Publication Date: New York: Oxford University Press, 1978, 2001
Winner of the Pulitzer Prize in 1979, The Dred Scott Case is a masterful examination of the most famous example of judicial failure--the case referred to as "the most frequently overturned decision in history." On March 6, 1857, Chief Justice Roger B. Taney delivered the Supreme Court's decision against Dred Scott, a slave who maintained he had been emancipated as a result of having lived with his master in the free state of Illinois and in federal territory where slavery was forbidden by the Missouri Compromise. This was the first instance in which the Supreme Court invalidated a major piece of federal legislation. The decision declared that Congress had no power to prohibit slavery in the federal territories, thereby striking a severe blow at the legitimacy of the emerging Republican party and intensifying the sectional conflict over slavery.
Plessy v. Ferguson (1896)
Separate: The Story of Plessy v. Ferguson, and America's Journey from Slavery to Segregation by Steve Luxenberg
Publication Date: New York: W. W. Norton, 2019
Brown v. Board of Education of Topeka (1954)
Brown V. Board of Education: A Civil Rights Milestone and its Troubled Legacy by James T. Patterson
Publication Date: New York: Oxford University Press, 2001
Remembering Brown at Fifty by Orville Vernon Burton & David O'Brien, Eds.
Publication Date: Urbana: University of Illinois Press, 2009
Commemorating Brown: The Social Psychology of Racism and Discrimination by Glenn Adams, et al., Eds.
Publication Date: Washington, DC: American Psychological Association, 2007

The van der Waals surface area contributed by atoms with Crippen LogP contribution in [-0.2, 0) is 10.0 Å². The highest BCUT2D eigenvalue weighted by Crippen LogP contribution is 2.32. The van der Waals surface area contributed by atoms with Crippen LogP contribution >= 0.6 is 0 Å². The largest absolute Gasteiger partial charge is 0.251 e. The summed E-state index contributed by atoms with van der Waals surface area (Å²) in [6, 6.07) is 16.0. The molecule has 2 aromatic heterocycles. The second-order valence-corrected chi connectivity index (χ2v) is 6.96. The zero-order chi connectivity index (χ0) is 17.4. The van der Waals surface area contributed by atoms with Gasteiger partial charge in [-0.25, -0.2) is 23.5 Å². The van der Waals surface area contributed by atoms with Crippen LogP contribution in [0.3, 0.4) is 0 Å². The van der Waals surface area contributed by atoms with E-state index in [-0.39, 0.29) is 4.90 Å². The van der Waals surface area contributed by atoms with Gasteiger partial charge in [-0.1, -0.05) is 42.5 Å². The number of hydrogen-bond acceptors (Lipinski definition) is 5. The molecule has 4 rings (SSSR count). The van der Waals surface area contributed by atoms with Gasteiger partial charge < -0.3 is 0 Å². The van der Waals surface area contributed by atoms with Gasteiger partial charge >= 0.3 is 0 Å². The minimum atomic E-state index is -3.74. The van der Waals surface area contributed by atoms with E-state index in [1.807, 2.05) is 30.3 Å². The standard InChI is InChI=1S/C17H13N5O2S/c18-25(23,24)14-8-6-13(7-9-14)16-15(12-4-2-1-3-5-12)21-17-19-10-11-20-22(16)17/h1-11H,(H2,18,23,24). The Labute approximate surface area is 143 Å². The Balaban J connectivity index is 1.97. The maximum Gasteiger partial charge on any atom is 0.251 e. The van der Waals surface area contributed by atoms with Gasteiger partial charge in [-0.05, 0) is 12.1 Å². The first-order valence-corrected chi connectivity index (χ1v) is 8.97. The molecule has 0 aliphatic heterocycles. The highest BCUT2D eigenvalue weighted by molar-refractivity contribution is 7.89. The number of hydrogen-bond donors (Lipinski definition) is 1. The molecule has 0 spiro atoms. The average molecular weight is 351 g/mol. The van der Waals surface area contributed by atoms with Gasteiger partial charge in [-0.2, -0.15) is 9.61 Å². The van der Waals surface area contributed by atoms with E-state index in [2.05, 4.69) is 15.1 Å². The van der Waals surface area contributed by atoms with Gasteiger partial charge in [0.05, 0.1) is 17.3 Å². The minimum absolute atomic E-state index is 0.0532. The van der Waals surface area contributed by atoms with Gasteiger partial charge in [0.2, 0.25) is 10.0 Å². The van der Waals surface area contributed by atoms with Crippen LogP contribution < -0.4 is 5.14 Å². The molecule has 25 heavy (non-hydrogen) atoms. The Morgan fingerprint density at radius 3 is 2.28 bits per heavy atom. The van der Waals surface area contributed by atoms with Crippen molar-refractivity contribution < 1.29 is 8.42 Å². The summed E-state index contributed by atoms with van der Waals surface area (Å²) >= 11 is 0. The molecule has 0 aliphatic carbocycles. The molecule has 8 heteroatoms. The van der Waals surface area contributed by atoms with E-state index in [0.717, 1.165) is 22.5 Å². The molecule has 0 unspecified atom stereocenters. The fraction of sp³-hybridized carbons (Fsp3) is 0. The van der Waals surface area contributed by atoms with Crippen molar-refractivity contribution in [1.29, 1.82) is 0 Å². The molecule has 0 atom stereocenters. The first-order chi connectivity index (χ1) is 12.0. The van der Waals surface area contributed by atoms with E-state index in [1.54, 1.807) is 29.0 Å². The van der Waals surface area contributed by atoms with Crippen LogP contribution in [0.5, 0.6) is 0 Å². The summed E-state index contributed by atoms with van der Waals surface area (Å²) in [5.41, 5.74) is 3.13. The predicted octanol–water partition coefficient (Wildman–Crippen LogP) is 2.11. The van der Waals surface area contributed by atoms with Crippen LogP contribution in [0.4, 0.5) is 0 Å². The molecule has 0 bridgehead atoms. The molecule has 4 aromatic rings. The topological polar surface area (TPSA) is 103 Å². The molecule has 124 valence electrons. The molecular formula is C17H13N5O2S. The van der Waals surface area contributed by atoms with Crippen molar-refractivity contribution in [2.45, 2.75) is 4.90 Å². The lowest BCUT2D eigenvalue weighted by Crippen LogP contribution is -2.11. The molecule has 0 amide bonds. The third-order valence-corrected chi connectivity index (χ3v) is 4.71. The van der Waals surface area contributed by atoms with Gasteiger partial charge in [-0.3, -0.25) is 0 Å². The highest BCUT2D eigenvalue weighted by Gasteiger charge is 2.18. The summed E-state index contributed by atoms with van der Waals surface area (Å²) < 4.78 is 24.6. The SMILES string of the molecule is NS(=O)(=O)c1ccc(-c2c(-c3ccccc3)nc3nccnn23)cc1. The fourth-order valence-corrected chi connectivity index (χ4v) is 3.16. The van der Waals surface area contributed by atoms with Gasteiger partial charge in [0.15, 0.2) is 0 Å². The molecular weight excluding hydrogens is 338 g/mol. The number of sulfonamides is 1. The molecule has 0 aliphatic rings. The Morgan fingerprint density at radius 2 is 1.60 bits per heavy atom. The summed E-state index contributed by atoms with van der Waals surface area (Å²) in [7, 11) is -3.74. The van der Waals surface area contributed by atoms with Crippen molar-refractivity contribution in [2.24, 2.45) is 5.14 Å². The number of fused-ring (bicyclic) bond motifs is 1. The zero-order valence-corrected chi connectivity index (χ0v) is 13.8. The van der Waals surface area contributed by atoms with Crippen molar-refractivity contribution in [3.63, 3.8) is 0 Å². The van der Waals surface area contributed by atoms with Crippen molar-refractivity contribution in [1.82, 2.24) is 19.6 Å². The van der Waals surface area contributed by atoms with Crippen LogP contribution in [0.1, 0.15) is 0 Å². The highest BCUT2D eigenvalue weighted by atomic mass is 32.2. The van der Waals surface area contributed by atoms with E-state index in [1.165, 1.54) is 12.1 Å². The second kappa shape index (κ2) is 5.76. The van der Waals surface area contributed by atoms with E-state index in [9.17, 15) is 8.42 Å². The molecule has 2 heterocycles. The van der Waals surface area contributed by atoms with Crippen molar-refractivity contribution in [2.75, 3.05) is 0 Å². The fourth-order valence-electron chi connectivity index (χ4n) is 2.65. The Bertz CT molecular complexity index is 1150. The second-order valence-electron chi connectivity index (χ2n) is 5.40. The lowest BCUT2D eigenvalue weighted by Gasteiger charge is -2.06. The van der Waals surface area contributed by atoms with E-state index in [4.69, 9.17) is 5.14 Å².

Voting Rights Act of 1965
Give Us the Ballot: The Modern Struggle for Voting Rights in America by Ari Berman
Publication Date: New York : Farrar, Straus and Giroux, 2015
Shelby County v. Holder (2013)
One Person, No Vote: How Voter Suppression Is Destroying Our Democracy by Carol Anderson; Foreward by Dick Durbin
Publication Date: New York, NY : Bloomsbury Publishing, 2018
Carol Anderson, professor of African American Studies at Emory University, has detailed the history of political suppression of African Americans, in her seminal work White Rage. In With One Person, No Vote she focusses on the history the rollbacks to African American participation in the vote since the 2013 Supreme Court decision that eviscerated the Voting Rights Act of 1965. Known as the Shelby ruling, this decision effectively allowed districts with a demonstrated history of racial discrimination to change voting requirements without approval from the Department of Justice. Focusing on the aftermath of Shelby, Anderson follows the astonishing story of government-dictated racial discrimination unfolding before our very eyes as more and more states adopt voter suppression laws. In gripping, enlightening detail she explains how voter suppression works, from photo ID requirements to gerrymandering to poll closures. And with vivid characters, she explores the resistance: the organizing, activism, and court battles to restore the basic right to vote to all Americans.
14th and 15th Amendments
On Account of Race: The Supreme Court, White Supremacy, and the Ravaging of African American Voting Rights by Lawrence Goldstone
On Account Of Race tells the story of an American tragedy, the only occasion in United States history in which a group of citizens who had been granted the right to vote then had it stripped away. Even more unjust was that this theft of voting rights was done with full approval, even the sponsorship, of the United States Supreme Court. Beginning in 1876, the Court systematically dismantled both the equal protection guarantees of the Fourteenth Amendment, at least for African-Americans, and what seemed to be the guarantee of the right to vote in the Fifteenth. And so, of the more than 500,000 African-Americans who had registered to vote across the South, the vast majority former slaves, by 1906, less than ten percent remained. Many of those were terrified to go the polls, lest they be beaten, murdered, or have their homes burned to the ground. None of this was done in the shadows--those determined to wrest the vote from black Americans could not have been more boastful in either intent or execution. But the Court chose to ignore the obvious and wrote decisions at odds with the Constitution, preferring to instead reinforce the racial stereotypes of the day.